Soli Özel: “If foreign policy is not even an issue in German TV debates of the campaign period, we might be skeptical whether Germany will have the will and courage to take more risk and responsibility to make the EU a strong geopolitical player.”
Sylvie Kauffmann: “Germany looks as if we have the luxury of time. We don’t. There is so much to do globally. And we have to start immediately to make the most out of Germany’s G7 Presidency and France’s EU Presidency in 2022.”
Walter Russel Mead: “At some point in time, a very satisfied Germany that wants continuity and a very unsatisfied international community that cannot live with continuity will clash.”
The Forum concluded with an exchange with conductor and pianist, Maestro Daniel Barenboim, general music director of the Berlin State Opera and founder of the Barenboim-Said Academy. He spoke about the potential of art and music to bring people together across nations and borders. This was followed by a chamber concert with musicians from the Barenboim-Said Academy.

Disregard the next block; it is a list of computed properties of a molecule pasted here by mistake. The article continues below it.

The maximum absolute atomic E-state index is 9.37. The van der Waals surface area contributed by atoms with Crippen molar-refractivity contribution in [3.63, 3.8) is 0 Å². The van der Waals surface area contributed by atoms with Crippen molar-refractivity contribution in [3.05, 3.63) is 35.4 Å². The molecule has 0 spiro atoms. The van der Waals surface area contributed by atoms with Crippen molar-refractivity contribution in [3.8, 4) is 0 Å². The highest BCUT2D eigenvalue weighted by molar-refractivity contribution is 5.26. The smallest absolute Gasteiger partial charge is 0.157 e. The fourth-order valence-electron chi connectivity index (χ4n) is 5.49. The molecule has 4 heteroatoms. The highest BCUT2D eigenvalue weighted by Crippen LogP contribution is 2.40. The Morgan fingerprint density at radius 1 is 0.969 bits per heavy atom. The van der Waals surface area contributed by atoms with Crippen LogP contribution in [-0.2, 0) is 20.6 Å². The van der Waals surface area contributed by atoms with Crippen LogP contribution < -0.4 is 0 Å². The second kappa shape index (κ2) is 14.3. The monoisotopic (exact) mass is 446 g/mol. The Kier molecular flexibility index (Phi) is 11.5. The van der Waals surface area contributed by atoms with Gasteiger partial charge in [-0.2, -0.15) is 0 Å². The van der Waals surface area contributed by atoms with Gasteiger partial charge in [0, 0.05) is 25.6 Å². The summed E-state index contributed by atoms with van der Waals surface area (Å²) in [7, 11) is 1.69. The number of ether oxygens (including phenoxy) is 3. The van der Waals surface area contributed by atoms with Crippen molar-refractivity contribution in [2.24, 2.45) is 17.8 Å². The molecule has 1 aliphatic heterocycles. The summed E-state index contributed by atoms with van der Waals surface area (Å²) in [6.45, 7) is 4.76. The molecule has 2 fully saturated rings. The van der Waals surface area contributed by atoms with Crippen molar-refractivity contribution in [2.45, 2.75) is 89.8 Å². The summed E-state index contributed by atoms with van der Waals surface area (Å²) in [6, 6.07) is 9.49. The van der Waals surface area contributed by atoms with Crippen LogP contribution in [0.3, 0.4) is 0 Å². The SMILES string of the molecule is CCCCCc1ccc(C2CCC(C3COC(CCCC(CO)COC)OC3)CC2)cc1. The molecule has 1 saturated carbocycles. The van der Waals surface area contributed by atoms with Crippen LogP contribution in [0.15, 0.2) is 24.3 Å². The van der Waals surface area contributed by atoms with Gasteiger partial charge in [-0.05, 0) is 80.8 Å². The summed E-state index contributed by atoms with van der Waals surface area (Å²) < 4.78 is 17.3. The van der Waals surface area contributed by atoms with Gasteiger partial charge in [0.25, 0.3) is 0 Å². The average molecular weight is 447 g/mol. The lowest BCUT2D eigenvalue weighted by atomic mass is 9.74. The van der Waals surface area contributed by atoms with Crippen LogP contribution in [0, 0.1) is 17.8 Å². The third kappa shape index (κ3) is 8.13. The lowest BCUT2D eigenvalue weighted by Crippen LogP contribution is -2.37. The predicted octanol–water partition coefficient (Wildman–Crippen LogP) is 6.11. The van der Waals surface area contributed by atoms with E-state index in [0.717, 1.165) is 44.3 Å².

Daniel Barenboim: "In the West-Eastern Divan Orchestra – as in every other orchestra – there is equality. Everybody has the same rights and responsibilities. It’s not enough to talk about human rights. They are essential. But we also have a human responsibility."
The last day of the Forum was rounded off with a farewell dinner in the atrium of the Robert Bosch Stiftung’s Berlin Office in the Französische Straße 32. In his concluding remarks, Henry Alt-Haaker, Senior Vice President of the Robert Bosch Stiftung, summarized the most important insights of the study tour as follows: “On this trip we got to know the reality of life of citizens in border regions of former 'arch enemies' in a united and peaceful Europe. Here we were able to see both how the vision of a borderless EU excites people and how they deal with the small and large administrative and political challenges in their everyday lives. A world of international cooperation, where different opinions and perspectives are discussed without dividing neighbors, is a vision that Robert Bosch Academy can very much identify with.”
The Richard von Weizsäcker Forum is the most important event of the Robert Bosch Academy and brings together former, current, and future fellows each year. It was established in honor of Richard von Weizsäcker, former German president and long-time member of the Robert Bosch Stiftung Board of Trustees.
Image: Robert Bosch Academy / David Ausserhofer